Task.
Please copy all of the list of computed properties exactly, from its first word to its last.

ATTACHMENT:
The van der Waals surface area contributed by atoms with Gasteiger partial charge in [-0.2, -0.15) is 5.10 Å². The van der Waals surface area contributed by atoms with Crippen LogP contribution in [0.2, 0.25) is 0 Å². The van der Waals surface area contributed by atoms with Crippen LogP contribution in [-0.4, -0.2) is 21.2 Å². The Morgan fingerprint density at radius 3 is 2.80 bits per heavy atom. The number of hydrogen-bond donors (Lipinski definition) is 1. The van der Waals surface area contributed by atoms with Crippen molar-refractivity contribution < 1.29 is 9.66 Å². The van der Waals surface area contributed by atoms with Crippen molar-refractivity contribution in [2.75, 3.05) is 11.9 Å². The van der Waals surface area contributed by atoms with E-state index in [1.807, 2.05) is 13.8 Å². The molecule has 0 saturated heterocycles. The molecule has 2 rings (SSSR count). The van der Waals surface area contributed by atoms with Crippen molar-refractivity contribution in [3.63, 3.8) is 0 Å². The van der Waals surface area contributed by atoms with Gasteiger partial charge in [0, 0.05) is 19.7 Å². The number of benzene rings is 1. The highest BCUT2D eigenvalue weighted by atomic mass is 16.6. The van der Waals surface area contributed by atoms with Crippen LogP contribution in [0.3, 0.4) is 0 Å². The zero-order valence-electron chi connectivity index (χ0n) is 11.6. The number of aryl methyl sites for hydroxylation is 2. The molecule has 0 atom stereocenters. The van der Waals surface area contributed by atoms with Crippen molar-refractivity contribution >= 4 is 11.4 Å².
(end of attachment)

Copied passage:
The van der Waals surface area contributed by atoms with Gasteiger partial charge in [-0.2, -0.15) is 5.10 Å². The van der Waals surface area contributed by atoms with Crippen LogP contribution in [0.2, 0.25) is 0 Å². The van der Waals surface area contributed by atoms with Crippen LogP contribution in [-0.4, -0.2) is 21.2 Å². The Morgan fingerprint density at radius 3 is 2.80 bits per heavy atom. The number of hydrogen-bond donors (Lipinski definition) is 1. The van der Waals surface area contributed by atoms with Crippen molar-refractivity contribution < 1.29 is 9.66 Å². The van der Waals surface area contributed by atoms with Crippen molar-refractivity contribution in [2.75, 3.05) is 11.9 Å². The van der Waals surface area contributed by atoms with E-state index in [1.807, 2.05) is 13.8 Å². The molecule has 0 saturated heterocycles. The molecule has 2 rings (SSSR count). The van der Waals surface area contributed by atoms with Crippen molar-refractivity contribution in [3.63, 3.8) is 0 Å². The van der Waals surface area contributed by atoms with Gasteiger partial charge in [0, 0.05) is 19.7 Å². The number of benzene rings is 1. The highest BCUT2D eigenvalue weighted by atomic mass is 16.6. The van der Waals surface area contributed by atoms with Crippen LogP contribution in [0.3, 0.4) is 0 Å². The zero-order valence-electron chi connectivity index (χ0n) is 11.6. The number of aryl methyl sites for hydroxylation is 2. The molecule has 0 atom stereocenters. The van der Waals surface area contributed by atoms with Crippen molar-refractivity contribution >= 4 is 11.4 Å².